Jason Ballard, the CEO and co-founder of 3D printing architecture company ICON, doesn’t mince his words. “There are certain people who are content to build a really ugly or uninspiring world,” he said. “We’re not. The day I walk outside and see something ugly being built by one of my robots – that’s a nightmare scenario for me.”
Ballard, a quick-talking Texan in a 10-gallon hat, has a vision for the future of architecture. Others are buying into it. Since launching in 2017, Austin-based ICON has received close to half a billion dollars in funding, won a contract with NASA and paired up with influential architects like Bjarke Ingels. If all goes according to plan, ICON will be building on the moon before the end of the decade.
But first, the CEO wanted to discuss a moonshot much closer to home.
ICON made its name creating houses using a high strength concrete it calls “Lavacrete,” printed in layers to form walls. A large machine ICON named the “Vulcan” does the printing, fed by an on-site mixing system dubbed “Magma.”
The company’s first house was unveiled in 2018, and since then its operations have scaled up, from a collection of six homes in 2020 to a 100-home community north of Austin currently under construction (the largest printed community in the US). At each stage, the footprint of properties has increased, from 350 square feet to over 2,000 square feet, as the technology has advanced and 3D-printed homes have moved from prototype to novelty to relatively mainstream.
A thread running through ICON’s work is building homes for disadvantaged people, including accommodation for the long-term homeless, often in collaboration with non-profits. Creating affordable housing is also an objective, which led the company to launch design competition Initiative 99 last month.
Initiative 99 seeks submissions for homes that can be 3D-printed for $99,000 or less. Ballard described it as “a call to arms for the global architecture and design community” to get to grips with “one of the most pressing industries in need of a rethink.”
A survey conducted by the Pew Research Center in 2021 found about half of Americans reported affordable housing was a “major problem” in their area. One estimate from late 2020 calculated the US had a housing supply deficit of 3.8 million units.
Peggy Bailey is vice president of housing and income security at progressive US think tank the Center on Budget and Policy Priorities. Bailey explained that in the US, many people struggle to pay for their accommodation. “Even before the pandemic and economic downturn, 23 million people lived in 11 million low-income households that paid more than 50% of their income for rent,” she told CNN via email.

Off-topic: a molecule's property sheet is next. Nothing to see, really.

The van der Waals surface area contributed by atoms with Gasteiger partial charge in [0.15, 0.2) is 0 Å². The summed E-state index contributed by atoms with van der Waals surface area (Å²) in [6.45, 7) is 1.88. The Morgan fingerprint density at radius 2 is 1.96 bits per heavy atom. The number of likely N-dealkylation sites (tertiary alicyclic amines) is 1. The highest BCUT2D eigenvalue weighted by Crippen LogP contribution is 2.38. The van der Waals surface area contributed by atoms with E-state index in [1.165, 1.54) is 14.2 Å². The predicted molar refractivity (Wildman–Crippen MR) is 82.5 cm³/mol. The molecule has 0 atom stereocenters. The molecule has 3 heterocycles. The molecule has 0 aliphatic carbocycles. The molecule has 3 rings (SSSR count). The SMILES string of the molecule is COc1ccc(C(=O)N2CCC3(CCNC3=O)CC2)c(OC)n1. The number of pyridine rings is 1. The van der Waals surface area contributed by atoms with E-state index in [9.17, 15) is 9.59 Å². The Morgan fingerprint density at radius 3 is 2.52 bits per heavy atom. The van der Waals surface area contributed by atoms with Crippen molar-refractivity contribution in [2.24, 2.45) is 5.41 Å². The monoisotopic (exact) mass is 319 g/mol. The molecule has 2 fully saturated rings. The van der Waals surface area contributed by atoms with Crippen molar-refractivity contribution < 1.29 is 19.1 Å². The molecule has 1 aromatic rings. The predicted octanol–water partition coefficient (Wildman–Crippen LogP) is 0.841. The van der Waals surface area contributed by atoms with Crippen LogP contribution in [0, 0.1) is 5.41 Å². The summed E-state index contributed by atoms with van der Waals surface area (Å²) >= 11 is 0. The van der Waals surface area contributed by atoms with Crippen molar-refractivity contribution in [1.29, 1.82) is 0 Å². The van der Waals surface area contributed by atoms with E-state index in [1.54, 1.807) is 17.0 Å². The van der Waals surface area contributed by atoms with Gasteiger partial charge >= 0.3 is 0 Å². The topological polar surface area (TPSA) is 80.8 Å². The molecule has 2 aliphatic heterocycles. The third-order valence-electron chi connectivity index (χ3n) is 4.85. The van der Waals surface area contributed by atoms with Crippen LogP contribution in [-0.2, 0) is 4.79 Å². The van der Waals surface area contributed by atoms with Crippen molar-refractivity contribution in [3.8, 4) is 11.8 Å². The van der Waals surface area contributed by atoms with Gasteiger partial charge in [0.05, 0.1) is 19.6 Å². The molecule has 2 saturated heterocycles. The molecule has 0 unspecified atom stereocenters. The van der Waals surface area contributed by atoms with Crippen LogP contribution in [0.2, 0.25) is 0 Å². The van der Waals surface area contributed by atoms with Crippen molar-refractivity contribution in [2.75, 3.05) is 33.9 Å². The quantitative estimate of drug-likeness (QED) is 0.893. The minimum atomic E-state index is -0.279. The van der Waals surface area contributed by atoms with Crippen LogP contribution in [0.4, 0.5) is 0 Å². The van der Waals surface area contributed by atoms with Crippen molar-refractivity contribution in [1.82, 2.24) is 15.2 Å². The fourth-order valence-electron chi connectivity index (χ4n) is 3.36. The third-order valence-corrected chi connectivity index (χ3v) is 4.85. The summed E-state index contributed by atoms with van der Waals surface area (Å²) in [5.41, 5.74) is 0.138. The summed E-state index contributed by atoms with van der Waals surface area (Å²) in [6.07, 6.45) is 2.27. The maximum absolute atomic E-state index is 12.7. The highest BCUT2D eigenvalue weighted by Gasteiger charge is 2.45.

“Innovative ways to build housing are a promising step toward creating more affordable housing,” she added, while cautioning, “the housing affordability crisis isn’t due to a single issue or event. Multifaceted problems require multifaceted solutions.”
The idea for Initiative 99 came from an internal exercise ICON has run every six months for the past five years, to see what can be constructed for $99,000 with the technology available. “This year we hit an inflection point,” said Ballard. “The results were very compelling. It immediately dawned on all of us (that) we’ve got to tell everybody about this.”
The ICON CEO said Initiative 99’s $1 million prize fund will be the largest ever for an affordable housing competition. The competition will launch on May 23 and run for a year, with stages for concept development, schematic design and design development. There will be multiple winners and their designs will be built by ICON.
Ballard hopes the competition receives entries tailored to meet cultures and contexts around the world, addressing specific needs and challenges.
Bailey suggested the success of 3D-printed housing could hinge on how it is perceived by prospective residents. “One thing to keep in mind with any innovation in housing development, including 3D-development … is that the housing must fit in the rental market and be of the quality and style that any person would want to live in,” she said.